Women and Breslov Chasidus Part 1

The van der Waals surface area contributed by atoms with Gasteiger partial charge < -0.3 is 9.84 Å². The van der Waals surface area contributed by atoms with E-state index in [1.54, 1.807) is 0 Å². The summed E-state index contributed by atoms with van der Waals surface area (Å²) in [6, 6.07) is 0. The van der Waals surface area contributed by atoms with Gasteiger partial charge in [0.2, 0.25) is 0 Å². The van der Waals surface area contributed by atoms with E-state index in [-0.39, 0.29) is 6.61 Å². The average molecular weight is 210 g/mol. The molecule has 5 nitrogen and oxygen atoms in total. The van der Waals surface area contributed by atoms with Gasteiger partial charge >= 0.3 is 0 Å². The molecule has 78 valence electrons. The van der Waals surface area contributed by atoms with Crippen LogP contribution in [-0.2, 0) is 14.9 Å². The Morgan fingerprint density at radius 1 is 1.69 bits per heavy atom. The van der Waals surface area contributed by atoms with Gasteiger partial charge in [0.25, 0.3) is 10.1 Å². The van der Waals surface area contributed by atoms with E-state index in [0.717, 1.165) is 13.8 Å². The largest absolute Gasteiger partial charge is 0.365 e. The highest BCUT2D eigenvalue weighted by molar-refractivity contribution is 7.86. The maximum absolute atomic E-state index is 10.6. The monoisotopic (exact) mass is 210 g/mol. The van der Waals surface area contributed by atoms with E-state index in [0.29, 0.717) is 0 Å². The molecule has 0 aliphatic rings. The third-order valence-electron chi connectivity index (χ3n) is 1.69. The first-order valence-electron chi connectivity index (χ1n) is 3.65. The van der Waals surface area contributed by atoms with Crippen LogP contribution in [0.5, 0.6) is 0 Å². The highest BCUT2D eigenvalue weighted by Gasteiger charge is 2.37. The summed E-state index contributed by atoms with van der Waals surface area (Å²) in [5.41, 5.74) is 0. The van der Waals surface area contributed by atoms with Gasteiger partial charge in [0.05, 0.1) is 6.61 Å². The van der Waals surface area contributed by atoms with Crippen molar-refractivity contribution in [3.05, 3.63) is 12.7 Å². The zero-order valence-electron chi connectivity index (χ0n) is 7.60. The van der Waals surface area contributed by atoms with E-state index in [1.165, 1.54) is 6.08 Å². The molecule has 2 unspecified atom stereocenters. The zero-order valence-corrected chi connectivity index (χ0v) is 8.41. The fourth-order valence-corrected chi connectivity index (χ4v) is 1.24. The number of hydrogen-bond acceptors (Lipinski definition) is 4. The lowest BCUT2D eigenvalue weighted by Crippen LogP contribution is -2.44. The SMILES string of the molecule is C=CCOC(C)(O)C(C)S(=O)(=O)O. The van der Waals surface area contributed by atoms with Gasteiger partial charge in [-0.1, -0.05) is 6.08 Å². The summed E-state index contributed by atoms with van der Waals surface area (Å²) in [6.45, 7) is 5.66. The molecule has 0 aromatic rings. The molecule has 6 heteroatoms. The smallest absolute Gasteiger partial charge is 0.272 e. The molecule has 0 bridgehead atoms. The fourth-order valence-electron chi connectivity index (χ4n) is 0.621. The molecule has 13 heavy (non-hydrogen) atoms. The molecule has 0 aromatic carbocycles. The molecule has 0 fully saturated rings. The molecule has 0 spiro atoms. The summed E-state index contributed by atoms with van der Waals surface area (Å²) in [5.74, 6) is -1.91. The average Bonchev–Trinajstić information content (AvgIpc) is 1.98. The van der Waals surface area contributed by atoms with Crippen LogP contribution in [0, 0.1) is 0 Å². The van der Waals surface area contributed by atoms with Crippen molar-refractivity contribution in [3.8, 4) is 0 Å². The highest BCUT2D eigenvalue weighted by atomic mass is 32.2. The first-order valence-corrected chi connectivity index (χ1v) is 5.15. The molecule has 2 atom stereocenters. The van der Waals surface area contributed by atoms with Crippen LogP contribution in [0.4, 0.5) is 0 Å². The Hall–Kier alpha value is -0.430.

This is an article I found online and enjoyed very muchWomen and Breslov Chasidus Part 1Once Rebbe Nachman asked his followers: “Why don't you make your wives Chasidistehs?” (Siach Sarfei Kodesh 2, 1-14). (In Yiddish, “Chasidistehs” means “women Chasidim.”) Breslov tradition tells us that Rebbe Nachman affirmed the unique spiritual talents and sensitivities of women. He saw to it that his daughters were well educated in various areas of Torah, and he praised them highly for their spiritual qualities (his daughter Sarah in particular). Indeed, Rebbe Nachman once said of his daughters that he “took their souls from the World of Atzilus” (“Divine Emanation,” also called the “World of Oneness”) (Chayei Moharan 274).Although it would be intellectually dishonest to depict Rebbe Nachman as a precursor of the modern feminist movement, it would be equally wrong to assume that the Rebbe viewed women as “second-class citizens,” whose religious pursuits were restricted to baking kugel and cleaning up the debris after Shabbos. Rebbe Nachman's express wish that his followers instruct their wives in the ways of Chasidus shows that it is entirely legitimate for women to follow his path of Divine service. This path may be described according to several basic points:Prayer: Rebbe Nachman declared: “Gohr mein zach iz tefillah... The essence of my way is prayer” (Si'ach Sarfei Kodesh 1, 492; also cf. Likutei Moharan II:93). This is a universal practice that women also can relate to - especially the practice of Hisbodedus (secluded meditation and prayer), which Rebbe Nachman extolled as “higher than everything” (Likutei Moharan II:25). Ideally, Hisbodedus entails going out to the fields or forests at night, and speaking to G-d for a full hour in one's own words. Women, however, should practice Hisbodedus in a modest manner and in reasonably safe surroundings, such as in one's home or backyard. If it is difficult to find time (and energy) in the evening, one may practice Hisbodedus during the course of the day - even while performing household chores.Rebbe Nachman praised women who attend the synagogue and take part in the public prayers (Siach Sarfei Kodesh 2, 1-663). In addition to reading the prayers in the Siddur, many Breslover women recite Reb Noson's Likutei Tefilos, as well as other collections of prayers and techinos (supplications). The Breslov Research Institute has begun to translate the complete text of Likutei Tefilos under the title, The Fiftieth Gate. Shorter excerpts from Reb Noson's prayers have been translated as The Flame of the Heart also published by Breslov Research Institute.It is a time-honored practice for married women to pray for their families and for the entire Jewish people, especially while lighting the Shabbos or Yom Tov candles. Some Breslover Chasidistehs have the custom at that holy time to pray that Rebbe Nachman's light should fill the world.Torah Study: Although strictly speaking, women are exempt from the obligation to study Torah, in today's Orthodox Jewish world, women are encouraged to study all parts of Torah relevant to their spiritual needs. This includes Tanach and its Commentaries, Midrash, Halacha, Mussar, and Chasidic works. Historically, Breslover women began to read the Sippurei Ma'asios, Rebbe Nachman's thirteen mystical stories, as soon as they were published. Indeed, the Rebbe encouraged women of all backgrounds to do so, also declaring his stories to be a segula (mystical remedy) for those who are unable to conceive children (Likutei Moharan I:60).Rebbe Nachman lived before there was a modern yeshiva system or religious schools for girls and women. Moreover, with the exception of the first edition of Likutei Moharan, published in 5568 (1808), his printed works were not available until after his passing. (He didn't have a website, either.) Thus, we assume that his encouragement of his followers to teach their wives was not meant to restrict the study of his teachings to married women.Aside from Rebbe Nachman's stories, a good place to begin studying his teachings would be the booklets “Outpouring of the Soul,” translated by Aryeh Kaplan, and “Restore My Soul” and “Azamra,” translated by Avraham Greenbaum. More advanced are Likutei Eitzos, translate as “Rabbi Nachman's Advice,” and Sichos HaRan, translated as “Rabbi Nachman's Wisdom.” These works are available through the Breslov Research Institute, 800-33-BRESLOV, or Maznaim Distributors, 4304 12th Ave., Brooklyn, NY 11219. Shiurim tapes in English are available through Breslov Tapes: 877-TAPES-4-U.Family Life: Like Chava (Eve) in the Garden of Eden, a Jewish wife is called upon to be an eizer k'negdo (Genesis 2:18), a faithful partner to her husband, who respects and supports his efforts in Avodas Hashem. This is an important part of her Divine service, for which she receives Heavenly recompense (Kesubos 62b, Nedarim 50a, Berachos 17b). No less importantly, she should instill in her children emunah (faith) in Hashem and the tzaddikim, as well as honesty, diligence, and other good character traits. More effective than a mother's words is her personal example. Thus, a woman should approach raising children as an important vehicle for her own spiritual development. Rebbe Nachman once remarked that hearing stories of tzaddikim at home as a child made an indelible impression upon him (Sichos HaRan 138). It is extremely beneficial for mothers to read such stories to their children. In addition to many popular collections of Torah tales, a number of colorfully illustrated Breslov storybooks are available, including The Lost Princess and a series of Rebbe Nachman's parables published by the Breslov Research Institute, and two Artscroll books, Tales From Reb Nachman and A Chassid's Journey.Tzedakah and Chesed: Our sages declare the defining traits of the Jewish people to be “compassion, modesty, and kindness” (Yevamos 79a). Women of all ages should strive to perform deeds of chesed (kindness), especially by visiting the sick and by showing hospitality to guests. The latter is considered to be an even higher level of charity than giving a poor person money, because it is a more immediate and direct way of benefiting the receiver (Taanis 21a). Once the Rebbe discussed the loftiness of the mitzvah of hospitality with his daughter, Sarah. A young married woman, she became worried about her ability to fulfill this mitzvah properly. Observing her anxiety, her father added: “And what does it take to show hospitality? Another shtik'l kollitch - a slice of Challah - and a little more tablecloth” (Avanehah Barzel, Sichos V'Sippurim MiRabbenu z”l, 2; Siach Sarfei Kodesh 2, 1-97).Rosh Hashana - Uman: Some newcomers to Breslov assume that the Rosh Hashana gathering in the city of Uman, near Rebbe Nachman's gravesite, was always a “for men only” event. However, prior to the Stalinist purges, women also attended prayer services in the Breslover Kloiz on Rosh Hashana, as well as on Shabbos and the Yomim Tovim. In fact, it was the personal custom of Rav Avraham Sternhartz, the Baal Tokei'ah and Baal Musaf, upon leaving the synagogue to offer holiday greetings to the women waiting outside for their husbands and sons. The main reason women today are discouraged from traveling to the Rosh Hashana gathering in Uman is because under present circumstances, it would be impossible to accommodate large numbers of women without serious breaches of tznius (modesty). However, groups of women travel to Uman throughout the year, where they, too, recite the Tikkun HaKlalli, the ten psalms prescribed by Rebbe Nachman to heal the soul. Travel arrangements from America for such groups can be made through Nesia Travel (the proprietors, Mr. and Mrs. Shlomo Fried, are Breslover Chasidim) in the Borough Park section of Brooklyn, 718-633-3800.Torah Classes for Women: Concerning Abraham and Sarah's mission to bring the entire world to serve the One G-d, our sages explain that Abraham taught the men, while his wife Sarah taught the women (Rashi on Genesis 12:5). Without a doubt, this arrangement is best. However, it is not always possible. Thus, in today's Orthodox communities, including the Breslov community, men often teach classes for women. The late Rabbi Gedaliah Kenig of Jerusalem, the leading disciple of Rav Avraham Sternhartz, taught groups of Baalos Teshuvah (newly observant women) at his home in Me'ah She'arim prior to his passing in 1980. His sons, Rabbi Elazar Mordechai Kenig and Rabbi Ephraim Kenig of the Tzefat Breslov community, continue to do so, as does Rabbi Noach Cheifetz of the Kosov Beis Medrash in Tzefat. Also, the late Rabbi Tzvi Aryeh Rosenfeld, another disciple of Reb Avraham Sternhartz and a pioneer of Breslov outreach in America, taught women. Rabbi Rosenfeld's example has been followed by his sons-in-law, Rabbi Chaim Kramer of the Breslov Research Institute and Rabbi Noson Maimon of the Vaad Olami D'Chasidei Breslov, as well as his other students.The Breslov Center has offered several classes exclusively for women in the past, and plans to do so in the future. Mrs. Rochel Silber of Far Rockaway has given several lectures and workshops at our annual Shabbatons in the Catskills and at Cafe 18 in Manhattan. (Tapes of Mrs. Silber's classes for women may be heard on the Resources page of this website.) Mrs. Esther Leah Marschette of Boston led the singing and storytelling for the Women's Shalosh Seudos at our first Shabbaton. And on an unforgettable rainy night in Brooklyn, just before Rosh Hashana 5761/2000, Mrs. Talya Lipshutz of Tzefat, author/editor of Tzaddik magazine, spoke at the Grenadir home. During the coming year, we hope to present guest speakers Mrs. Brocha Berger of Brooklyn and Mrs. Pearl Beinish (nee Reichman), Holocaust survivor and author of The Vanquished Dragon. Most of our classes and seminars are open to both men and women. However, in keeping with Orthodox and Chasidic tradition, we ask that the sexes sit separately.In the merit of studying and following the teachings of the tzaddikim, may Hashem's promise speedily be fulfilled in us, “I will pour out My Spirit upon all flesh, and your sons and your daughters will prophecy” (Joel 3:1), amen.